Do Androids Dream of Electric Sheep? | Study Guide

Philip K. Dick

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Do Androids Dream of Electric Sheep? | Chapter 15 | Summary



Irmgard Baty votes to hide in the apartment. Roy Baty votes to kill John Isidore. Pris Stratton votes to stay, and accept Isidore's help, which gives Isidore a new sense of purpose.

That evening, after Rick Deckard finishes work, he visits pet stores. The Happy Dog Pet Shop salesman convinces him to buy a goat. They negotiate, but the final price is more than what Deckard can afford to pay. The down payment takes the entire $3,000 he has made in bounties thus far. When he takes the goat home, Iran Deckard admires it but worries about the expense. Their neighbor Bill Barbour sees them on the roof and congratulates them. Iran wants to tell everyone their sheep was fake, but Deckard resists. They go back to their apartment, where Iran uses the empathy box to commune with Mercer in gratitude for their goat. Deckard shares with Iran that he has started to empathize with the androids. She responds with practical concerns about his job and the cost of the goat. He reassures her he will change jobs. They try to work out the details of his possible career shift when Deckard's boss, Harry Bryant, calls to tell Deckard he has a line on where the rest of the androids are. Deckard says he needs to rest, but Bryant talks him into going after the androids.

After the call ends, Deckard takes his wife's place at the empathy box. He communicates directly with Wilbur Mercer. Mercer explains key but difficult principles, including the fact there is no salvation, and Deckard will have to act unethically no matter what path he follows. Deckard protests this message. Suddenly, someone in the shared reality throws a rock that hits him in the ear. Deckard lets go of the handles on the empathy box and exits the shared vision. He tells his wife he didn't get anything from the box, and Mercer is just an old man moving toward death. His wife suggests that is the revelation. Deckard leaves to go after the remaining androids. Once he is in his hovercar, he calls the Rosen Association and asks Rachael Rosen to come help him retire the remaining androids. When she resists, he asks her to fly down and share a hotel room with him. She agrees.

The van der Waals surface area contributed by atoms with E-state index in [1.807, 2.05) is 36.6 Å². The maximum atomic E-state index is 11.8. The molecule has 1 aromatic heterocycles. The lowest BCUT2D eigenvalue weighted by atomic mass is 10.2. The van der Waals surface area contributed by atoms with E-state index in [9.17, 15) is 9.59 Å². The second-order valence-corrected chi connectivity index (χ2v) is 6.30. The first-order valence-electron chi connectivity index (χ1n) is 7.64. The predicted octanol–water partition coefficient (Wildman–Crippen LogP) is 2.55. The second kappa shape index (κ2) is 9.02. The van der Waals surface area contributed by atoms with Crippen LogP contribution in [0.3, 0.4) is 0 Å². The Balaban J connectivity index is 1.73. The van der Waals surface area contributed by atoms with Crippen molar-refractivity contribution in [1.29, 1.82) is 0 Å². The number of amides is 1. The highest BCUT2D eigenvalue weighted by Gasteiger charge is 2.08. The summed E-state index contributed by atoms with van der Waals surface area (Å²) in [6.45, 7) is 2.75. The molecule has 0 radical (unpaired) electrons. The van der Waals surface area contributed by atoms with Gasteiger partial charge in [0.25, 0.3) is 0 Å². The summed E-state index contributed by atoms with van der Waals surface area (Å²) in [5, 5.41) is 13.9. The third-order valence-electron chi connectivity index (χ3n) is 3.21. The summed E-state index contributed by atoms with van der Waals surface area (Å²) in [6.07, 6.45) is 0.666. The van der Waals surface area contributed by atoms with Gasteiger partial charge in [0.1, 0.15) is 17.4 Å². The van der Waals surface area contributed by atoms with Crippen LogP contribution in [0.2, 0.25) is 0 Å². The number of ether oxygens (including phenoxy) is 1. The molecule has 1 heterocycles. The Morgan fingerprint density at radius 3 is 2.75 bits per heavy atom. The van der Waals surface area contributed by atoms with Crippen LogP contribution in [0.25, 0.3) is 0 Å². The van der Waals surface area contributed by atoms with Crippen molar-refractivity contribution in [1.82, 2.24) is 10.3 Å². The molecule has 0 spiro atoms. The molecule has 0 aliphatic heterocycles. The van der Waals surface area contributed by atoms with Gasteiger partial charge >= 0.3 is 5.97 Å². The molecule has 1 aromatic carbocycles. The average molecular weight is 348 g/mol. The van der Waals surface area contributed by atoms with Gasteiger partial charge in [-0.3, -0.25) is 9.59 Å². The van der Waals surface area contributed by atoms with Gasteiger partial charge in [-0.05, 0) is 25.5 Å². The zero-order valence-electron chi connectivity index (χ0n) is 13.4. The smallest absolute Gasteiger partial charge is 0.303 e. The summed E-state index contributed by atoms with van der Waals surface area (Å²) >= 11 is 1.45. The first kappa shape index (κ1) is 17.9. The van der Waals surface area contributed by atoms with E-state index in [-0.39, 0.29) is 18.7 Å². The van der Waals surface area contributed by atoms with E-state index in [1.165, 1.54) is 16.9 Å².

The brief scene opening the chapter paints a tragic picture of John Isidore's limitations. He wants to be needed so badly he is willing to stay in the apartment with the androids even though Roy Baty voted to kill him. The scene also reveals a lot about the androids. Emotional flatness is one thing, but being completely casual about the possibility of killing someone reveals just how inhuman the androids are and how important emotions are in determining humanity.

The bulk of this chapter focuses on changes in Rick Deckard's life and character. His choice to spend all the bounty money on a goat reveals just how important animals are to people in this postapocalyptic world. It also reveals just how much control the capitalist structure has over people. Deckard has had a tremendously hard day and deserves a reward and a rest. He gets the goat—his reward—but only at the cost of putting himself in debt for a very long time. The conversation with Iran Deckard also reveals just how trapped Rick Deckard is. They have reversed positions from the start of the novel. In the novel's first pages, she calls him a "murderer hired by the cops" and expresses sympathy for "those poor andys." Now, when Deckard comes around to the same position, Iran reverses herself. She argues the conservative position: they need the money. Deckard can't win, even if it is a situation he helped create. This may be why he propositions Rachael Rosen in this chapter.

The ethical principles Wilbur Mercer explains also complicate Mercerism. The first glimpses of Mercer make him seem like a Christ-like figure. He suffers, and the humans who use the empathy box suffer with him. Now, though, Mercer explicitly states there is no salvation, which removes a key element of the parallel with Christ. Instead, he is more like an especially empathic version of Sisyphus, the figure from Greek mythology who was condemned to continually roll a rock up a hill but never reach the top.

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